Energy Connoisseur CB-10 loudspeaker Measurements
My estimate of the Energy CB-10's B-weighted sensitivity on its tweeter axis was 88dB/2.83V/m, which is slightly higher than that of the Boston Acoustics A 25. The electrical impedance (fig.1) drops below 6 ohms for most of the midrange, reaching a minimum value of 3.8 ohms at 200Hz. Even so, the speaker should present no drive difficulties to the partnering amplifier or receiver.
Although SM wrote that "knocking on the cabinet's side panels produced a clearly audible resonance," the impedance traces are free from the small wrinkles in the midrange that would imply the existence of such resonances. There is a discontinuity between 900Hz and 1kHz, however, as well as a small peak at 25kHz that is due to the aluminum-dome tweeter's "oil-can" resonance. I was surprised, therefore, when I looked at the cabinet's vibrational behavior with a simple plastic-tape accelerometer, to find a very strong resonant mode at 280Hz on all surfaces (fig.2). I would expect this to add some congestion in the midrange. There is also a lower-level mode just below 1kHz, and the cabinet sidewalls appear to be flexing in the upper bass.
The mode at 280Hz is strong enough to give rise to a small glitch in the woofer's nearfield output (fig.3, blue trace), though the impedance anomaly between 900Hz and 1kHz appears to be associated with a massive pipe resonance in the port's output (red trace), this suspiciously close to a peak in the CB-10's farfield output (black trace above 300Hz). The minimum-motion notch in the woofer's output occurs at 60Hz, suggesting that this is the tuning frequency of the rear-facing portthe same as the frequency of the Boston A 25's port, though at 2" the Energy's port is twice as wide. The complex sum of the CB-10's nearfield woofer and port responses, taking into account acoustic phase and the different distances of the radiators from a nominal farfield point (fig.3, black trace below 300Hz), peaks higher than that of the Boston speaker; though most of this rise is due to the nearfield measurement technique, which assumes a 2pi acoustic environment. This trace does suggest that the Energy CB-10's woofer alignment is on the underdamped side. SM noted that "the bass guitar sounded bigger, fatter, and looser than I would have liked, and at times overpowered the rest of the music," and asked, "Was this due to the tuning of the CB-10's big rear port?" I suspect that it was.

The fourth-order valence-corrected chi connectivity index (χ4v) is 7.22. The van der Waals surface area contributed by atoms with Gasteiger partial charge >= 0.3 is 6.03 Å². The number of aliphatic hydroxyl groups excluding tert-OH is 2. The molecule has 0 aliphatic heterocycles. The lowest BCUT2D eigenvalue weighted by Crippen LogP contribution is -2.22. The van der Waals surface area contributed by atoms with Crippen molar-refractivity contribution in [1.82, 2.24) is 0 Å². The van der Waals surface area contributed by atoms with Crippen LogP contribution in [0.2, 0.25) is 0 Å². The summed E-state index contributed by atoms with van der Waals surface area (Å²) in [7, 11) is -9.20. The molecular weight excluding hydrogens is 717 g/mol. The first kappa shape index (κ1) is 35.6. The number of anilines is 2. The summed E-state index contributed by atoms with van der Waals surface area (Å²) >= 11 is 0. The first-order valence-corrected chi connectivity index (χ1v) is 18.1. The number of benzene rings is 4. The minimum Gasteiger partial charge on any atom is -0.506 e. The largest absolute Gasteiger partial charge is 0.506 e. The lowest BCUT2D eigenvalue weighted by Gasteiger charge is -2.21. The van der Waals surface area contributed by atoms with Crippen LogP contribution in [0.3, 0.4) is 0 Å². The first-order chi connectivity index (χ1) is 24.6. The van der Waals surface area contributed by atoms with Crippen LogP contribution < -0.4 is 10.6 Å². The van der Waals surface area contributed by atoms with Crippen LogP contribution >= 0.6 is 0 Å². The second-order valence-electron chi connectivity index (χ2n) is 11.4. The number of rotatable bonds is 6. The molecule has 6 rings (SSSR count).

Higher in frequency in fig.3, what is basically a quite flat response for an inexpensive speaker is disturbed by the peak around 1kHz. It's possible that this peak led to SM's finding that some "bright notes rang out with great presence, but were a touch uncontrolled, diffuse, and ragged at the edges." The tweeter's ultrasonic resonance gives rise to an alarming-looking 20dB peak at 25kHz, but this will not be excited by CD material.
Other than in the region of the upper-midrange peak, the CB-10's lateral dispersion (fig.4) is wide and even up to the top of the tweeter's passband, where it becomes more directional. The vertical-dispersion plot (fig.5) suggests that the Energy speakers be used with stands high enough to place the listener's ears on or just below the tweeter axis.
The Energy CB-10's step response on its tweeter axis (fig.6) reveals that both drive-units are connected in positive acoustic polarity, though the slight discontinuity where the decay of the tweeter's step blends into the start of the woofer's step suggests that perhaps the optimal listening axis is just below the tweeter (though this discontinuity could also be the residual effect of that ultrasonic tweeter-dome resonance). The decay of the woofer's step is disturbed by low-frequency undulations associated with the peak just below 1kHz in the tweeter-axis response. The cumulative spectral-decay plot (fig.7) has a ridge of delayed energy just below 1kHz, as well as one at the frequency of the tweeter's dome resonance, but is otherwise clean.
The Energy Connoisseur CB-10's measured performance is dominated by that port resonance in the upper midrange and the adjacent peak in its on-axis response. So while the speaker's excessive upper-bass output might be balanced by the small rise in its upper-octave outputand too much upper-bass energy is one way a small speaker can try to persuade the listener that it is larger than it isthe midrange problems for me hobble this speaker's competitiveness when Boston Acoustics, Infinity, Pioneer, and PSB are producing more neutrally balanced speakers in the same price region.John Atkinson